Here’s what you need to know ahead of Stephen Loman’s fight against Elias Boudegzdame at Brave 22
At the close of 2018, Team Lakay had five world champions. But unlike Folayang, Belingon, Eustaquio, and Pacio, BRAVE bantamweight champion Mark Stephen Loman has never had the bright lights of the SM Mall of Asia Arena shine on him in his two championship fights.
Loman wrested the BRAVE bantamweight title from Frans Mlambo on June 9, 2018 in hostile Belfast, Northern Ireland. He defended his belt against Brazilian Felipe Efrain on November 16, 2018 in Bahrain. It was after his successful defense that BRAVE’s top brass promised Loman the opportunity to showcase his skill set on Philippine soil. And on March 15, they’re making good on their promise.
We’ve seen Loman fight before under the PXC banner. His most impressive victory under the Guam-based promotion was against KO machine Mark Abelardo. He was scheduled to challenge PXC bantamweight champ Trevin Jones; the fight never materialized following weight cut complications on the American’s end.
Loman’s potential next challenger Jose “Shorty” Torres describes the Lakay as someone who “always comes back from adversity.” “He’s a slow starter and almost always loses the first round,” observes the former UFC fighter. “Even in his last fight, we thought Felipe Efrain would put him away, but then he came back stronger each round and was able to stay the champion.”
Five of Loman’s last six victories have gone the distance. His last loss (personally the first time I saw Loman fight live) was care of a flash KO by Rex de Lara. Not one to have a granite chin, Loman’s measured pace could very well be his way to make sure that he doesn’t get caught twice. “In the first round, I’m feeling out the power of my opponents, always [finding] my range to land clean shots,” Loman defended against Torres’ critique. “There were times I was hit hard, but I managed to come back and make adjustments in the fight.”
FOX+ is the New Home of the UFC in the Philippines
I don’t know about you, but a little piece of me died when Hyper HD was replaced by One Sports last January 9, 2019. It was a mad scramble for us to find out where we could watch live UFC events, more so as the fated clash between TJ “Snake” Dillashaw – attempting to become a two-division champ – and Henry Cejudo draws near.
Yesterday, UFC and FOX Networks Group Asia announced a multi-year media-rights deal in the Philippines that will see the streaming of UFC’s 42 live events in 2019, including its prestigious Pay-Per-View (PPV) events and original programming, on video-streaming service FOX+. As expected, the first event is the highly anticipated flyweight championship superfight between UFC flyweight champion Henry Cejudo and UFC bantamweight champion TJ Dillashaw. It will be streamed live on Sunday, January 20, starting at 11am on FOX+ with a catch up option post the live event.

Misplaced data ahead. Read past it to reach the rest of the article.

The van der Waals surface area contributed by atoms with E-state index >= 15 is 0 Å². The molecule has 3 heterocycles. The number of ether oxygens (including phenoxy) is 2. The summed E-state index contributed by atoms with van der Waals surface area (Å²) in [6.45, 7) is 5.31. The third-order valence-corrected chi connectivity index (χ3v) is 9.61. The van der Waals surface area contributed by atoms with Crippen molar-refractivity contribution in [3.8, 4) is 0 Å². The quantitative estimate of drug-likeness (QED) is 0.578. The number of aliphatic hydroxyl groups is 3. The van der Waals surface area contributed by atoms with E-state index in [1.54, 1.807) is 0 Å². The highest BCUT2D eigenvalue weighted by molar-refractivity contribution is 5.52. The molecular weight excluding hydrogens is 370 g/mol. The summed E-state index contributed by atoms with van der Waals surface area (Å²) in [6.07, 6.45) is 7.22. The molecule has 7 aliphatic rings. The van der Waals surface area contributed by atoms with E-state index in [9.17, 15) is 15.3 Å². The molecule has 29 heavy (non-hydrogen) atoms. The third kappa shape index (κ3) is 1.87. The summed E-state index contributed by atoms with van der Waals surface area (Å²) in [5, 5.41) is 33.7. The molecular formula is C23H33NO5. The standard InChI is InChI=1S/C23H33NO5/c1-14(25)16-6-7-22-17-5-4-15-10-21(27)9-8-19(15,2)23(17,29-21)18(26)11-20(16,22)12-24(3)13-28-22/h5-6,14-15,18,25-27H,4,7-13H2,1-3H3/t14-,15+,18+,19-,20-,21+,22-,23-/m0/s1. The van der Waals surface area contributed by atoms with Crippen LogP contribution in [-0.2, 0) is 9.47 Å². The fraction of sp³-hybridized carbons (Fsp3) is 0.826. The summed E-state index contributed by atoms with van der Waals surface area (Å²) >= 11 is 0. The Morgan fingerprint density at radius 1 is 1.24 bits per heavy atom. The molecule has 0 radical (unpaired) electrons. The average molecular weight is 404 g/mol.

FOX+ is FOX Networks Group Asia’s video-streaming service available on Android and iOS devices as well as on Apple TV and select Android TVs. The good news is, a free 30-day trial is available for new subscribers.
Team Lakay Now has Three ONE World Champions in Their Roster
One night after Team Lakay bagged four awards in ONE Championship’s Global Martial Arts Awards, Kevin Belingon outworked Bibiano Fernandes to become the new undisputed ONE bantamweight world champion. Winning by split decision, he joins Lakay teammates Geje Eustaquio and Joshua Pacio to hold three belts in Asia’s largest mixed martial arts organization. And, two weeks from now, Eduard Folayang has the opportunity to reclaim his belt and make it four out of the 11 available belts strapped around a Lakay’s waist.
ONE Championship was Damn Right in Giving Mark Sangiao Coach of the Year
The main event at ONE: Heart of a Lion was nothing short of a Fight of the Year candidate. Bibiano Fernandes came out to win, bringing the fight to Kevin Belingon with his trademark grappling, working to finish the fight with several submission attempts. On the other hand, as expected Belingon did his best work on the feet, punishing Fernandes with body kicks and combinations that left marks on the former bantamweight king’s face as the decision was read. Easily, Bibiano won Round 3, while Belingon took Round 5. The rest of the rounds, we could argue ’til kingdom come.
Most people’s light bulb memory of Kevin Belingon was his flash knockout of David Aranda at ONE: Moment of Truth. Personally, Kevin Belingon’s loss to Masakatsu Ueda is the memory I always refer to pertaining to ‘The Silencer’. Sure, he lost that bout, but it was an excellent performance as he used all his available tools to keep the Japanese grappling stalwart at bay. My favorite was his strategy of timing a knee whenever Ueda would dive for a takedown.